• masonry recycling receptacle.
  • To minimise the amount of wash-down water generated, scrape excess concrete residue from the hopper before washing. Do not wash out the hopper directly into the street gutter.
  • It is the responsibility of the concrete contractor to properly manage the disposal of wash-down water generated during the cleaning process. Options for collection, treatment and disposal of wash- down water should be discussed with the site manager.
  • Wash-down water from the hopper must not contaminate the stormwater system. The wash-down area should be used only for small volumes of wash-down water and is not to be used as a disposal point.
  • Mud, soil and stones carried off-site are regarded as pollutants. Therefore, tyres and undercarriages must be clean before vehicles leave the construction site.
Inspection and maintenance
  • Inspect and maintain the machinery regularly to minimise leaks and drips.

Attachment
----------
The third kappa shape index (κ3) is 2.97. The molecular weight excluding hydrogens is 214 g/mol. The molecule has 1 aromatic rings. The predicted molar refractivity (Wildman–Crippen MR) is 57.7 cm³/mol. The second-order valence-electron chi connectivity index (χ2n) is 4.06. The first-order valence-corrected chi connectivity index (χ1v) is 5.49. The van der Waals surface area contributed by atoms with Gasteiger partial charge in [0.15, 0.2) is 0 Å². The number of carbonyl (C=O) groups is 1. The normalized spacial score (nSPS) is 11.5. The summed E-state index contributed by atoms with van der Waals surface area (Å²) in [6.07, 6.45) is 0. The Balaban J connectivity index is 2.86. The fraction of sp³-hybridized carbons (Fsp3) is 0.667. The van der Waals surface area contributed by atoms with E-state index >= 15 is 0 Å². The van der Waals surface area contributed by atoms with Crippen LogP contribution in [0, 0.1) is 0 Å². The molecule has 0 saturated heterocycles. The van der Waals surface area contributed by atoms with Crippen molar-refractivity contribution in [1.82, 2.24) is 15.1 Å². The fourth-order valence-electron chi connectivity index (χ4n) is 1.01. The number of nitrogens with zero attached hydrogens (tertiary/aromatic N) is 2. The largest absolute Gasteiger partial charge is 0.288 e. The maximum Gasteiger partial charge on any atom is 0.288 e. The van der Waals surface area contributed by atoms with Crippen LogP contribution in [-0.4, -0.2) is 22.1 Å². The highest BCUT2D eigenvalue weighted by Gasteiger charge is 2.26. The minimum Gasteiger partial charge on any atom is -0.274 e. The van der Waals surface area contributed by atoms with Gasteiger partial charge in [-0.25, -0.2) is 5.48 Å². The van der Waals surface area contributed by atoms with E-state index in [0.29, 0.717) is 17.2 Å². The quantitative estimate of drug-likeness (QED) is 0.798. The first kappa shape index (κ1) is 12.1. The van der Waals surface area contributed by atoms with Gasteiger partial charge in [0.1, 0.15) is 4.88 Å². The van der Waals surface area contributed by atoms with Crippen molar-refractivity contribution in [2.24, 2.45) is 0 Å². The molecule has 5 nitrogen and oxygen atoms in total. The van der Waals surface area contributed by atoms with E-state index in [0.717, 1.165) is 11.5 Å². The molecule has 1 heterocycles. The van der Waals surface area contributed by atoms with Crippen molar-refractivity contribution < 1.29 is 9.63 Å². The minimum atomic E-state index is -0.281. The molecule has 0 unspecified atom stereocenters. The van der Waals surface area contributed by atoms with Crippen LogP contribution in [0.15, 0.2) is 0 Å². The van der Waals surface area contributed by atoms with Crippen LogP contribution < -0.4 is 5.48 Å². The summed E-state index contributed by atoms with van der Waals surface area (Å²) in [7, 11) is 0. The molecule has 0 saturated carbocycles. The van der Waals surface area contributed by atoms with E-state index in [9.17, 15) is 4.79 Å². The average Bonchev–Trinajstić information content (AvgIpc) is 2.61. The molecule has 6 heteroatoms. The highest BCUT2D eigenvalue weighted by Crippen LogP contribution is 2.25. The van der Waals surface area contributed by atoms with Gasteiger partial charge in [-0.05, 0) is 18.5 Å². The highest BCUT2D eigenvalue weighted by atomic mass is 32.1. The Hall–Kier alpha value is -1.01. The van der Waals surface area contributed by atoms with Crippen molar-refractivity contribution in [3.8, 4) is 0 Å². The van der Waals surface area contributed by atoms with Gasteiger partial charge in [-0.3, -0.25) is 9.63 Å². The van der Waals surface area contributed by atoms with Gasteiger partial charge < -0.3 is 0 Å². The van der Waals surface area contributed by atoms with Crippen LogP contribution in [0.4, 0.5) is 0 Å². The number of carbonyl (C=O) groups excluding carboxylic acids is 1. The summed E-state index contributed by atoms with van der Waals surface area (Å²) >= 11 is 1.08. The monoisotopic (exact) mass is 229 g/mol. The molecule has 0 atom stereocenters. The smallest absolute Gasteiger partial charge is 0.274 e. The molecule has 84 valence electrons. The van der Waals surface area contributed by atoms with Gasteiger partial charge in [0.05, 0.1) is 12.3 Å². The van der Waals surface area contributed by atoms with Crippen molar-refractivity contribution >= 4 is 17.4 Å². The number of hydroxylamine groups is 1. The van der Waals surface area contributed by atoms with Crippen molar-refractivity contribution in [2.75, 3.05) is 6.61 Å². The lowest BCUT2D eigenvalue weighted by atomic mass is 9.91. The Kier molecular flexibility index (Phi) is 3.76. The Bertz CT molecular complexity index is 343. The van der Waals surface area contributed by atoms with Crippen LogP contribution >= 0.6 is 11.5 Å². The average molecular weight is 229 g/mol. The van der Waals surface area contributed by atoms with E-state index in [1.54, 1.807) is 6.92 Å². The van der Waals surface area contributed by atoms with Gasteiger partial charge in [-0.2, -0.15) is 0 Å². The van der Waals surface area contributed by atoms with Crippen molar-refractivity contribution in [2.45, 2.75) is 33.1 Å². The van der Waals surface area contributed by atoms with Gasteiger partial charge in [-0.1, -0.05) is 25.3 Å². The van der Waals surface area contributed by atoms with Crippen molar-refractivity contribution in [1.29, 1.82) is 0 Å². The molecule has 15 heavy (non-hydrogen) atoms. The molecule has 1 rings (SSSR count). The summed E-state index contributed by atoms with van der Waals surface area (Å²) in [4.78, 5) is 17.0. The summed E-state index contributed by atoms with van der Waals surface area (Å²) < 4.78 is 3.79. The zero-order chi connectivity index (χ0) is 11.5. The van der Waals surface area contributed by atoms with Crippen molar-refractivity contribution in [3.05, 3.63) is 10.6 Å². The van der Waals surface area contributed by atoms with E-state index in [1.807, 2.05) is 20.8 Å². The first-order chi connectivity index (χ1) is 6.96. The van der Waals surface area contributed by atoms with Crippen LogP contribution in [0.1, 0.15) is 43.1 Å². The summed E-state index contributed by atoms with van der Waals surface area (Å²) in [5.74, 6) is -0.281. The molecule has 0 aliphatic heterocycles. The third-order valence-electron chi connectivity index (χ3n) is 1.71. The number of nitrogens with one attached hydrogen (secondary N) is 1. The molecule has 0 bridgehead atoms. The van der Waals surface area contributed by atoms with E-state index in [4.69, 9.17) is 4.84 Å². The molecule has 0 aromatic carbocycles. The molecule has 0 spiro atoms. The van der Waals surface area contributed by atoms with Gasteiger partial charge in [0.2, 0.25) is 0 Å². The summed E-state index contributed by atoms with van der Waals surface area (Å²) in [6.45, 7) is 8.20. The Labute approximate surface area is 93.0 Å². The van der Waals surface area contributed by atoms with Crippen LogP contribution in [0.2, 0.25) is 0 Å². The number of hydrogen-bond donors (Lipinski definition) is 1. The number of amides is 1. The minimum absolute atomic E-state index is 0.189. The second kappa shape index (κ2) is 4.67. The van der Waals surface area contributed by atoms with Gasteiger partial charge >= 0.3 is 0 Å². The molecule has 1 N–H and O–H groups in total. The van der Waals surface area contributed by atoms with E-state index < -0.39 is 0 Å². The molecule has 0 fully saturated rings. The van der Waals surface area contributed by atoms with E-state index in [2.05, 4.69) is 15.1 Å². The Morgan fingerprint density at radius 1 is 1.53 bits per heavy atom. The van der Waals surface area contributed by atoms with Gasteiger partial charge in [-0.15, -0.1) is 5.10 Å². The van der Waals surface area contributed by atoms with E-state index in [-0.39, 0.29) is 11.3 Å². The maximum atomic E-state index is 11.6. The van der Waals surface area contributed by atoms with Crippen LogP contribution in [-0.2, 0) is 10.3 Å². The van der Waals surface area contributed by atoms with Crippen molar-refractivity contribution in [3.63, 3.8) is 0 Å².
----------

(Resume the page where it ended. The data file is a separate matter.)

• Pollution controls should be in place before concrete is pumped. The concrete pump contractor should inspect pollution controls to ensure they are adequate, and should liaise with the site manager if there are any problems. •The site or project manager or delegate must maintain vigilance during the work activities to ensure that pollution control procedures are being followed.
  • Placing equipment or material where it is likely to pollute the environment may result in on-the-spot fines or prosecution.
Get in contact with one of our field experts for a more efficient, cost-effective and environmentally friendly solution at 1300 366 668 or by using the PumperDump App (App Store) (Google Play) 

Ref: Extracted from the NSW Government’s Environmental Best Management Practice Guideline for Concreting Contractors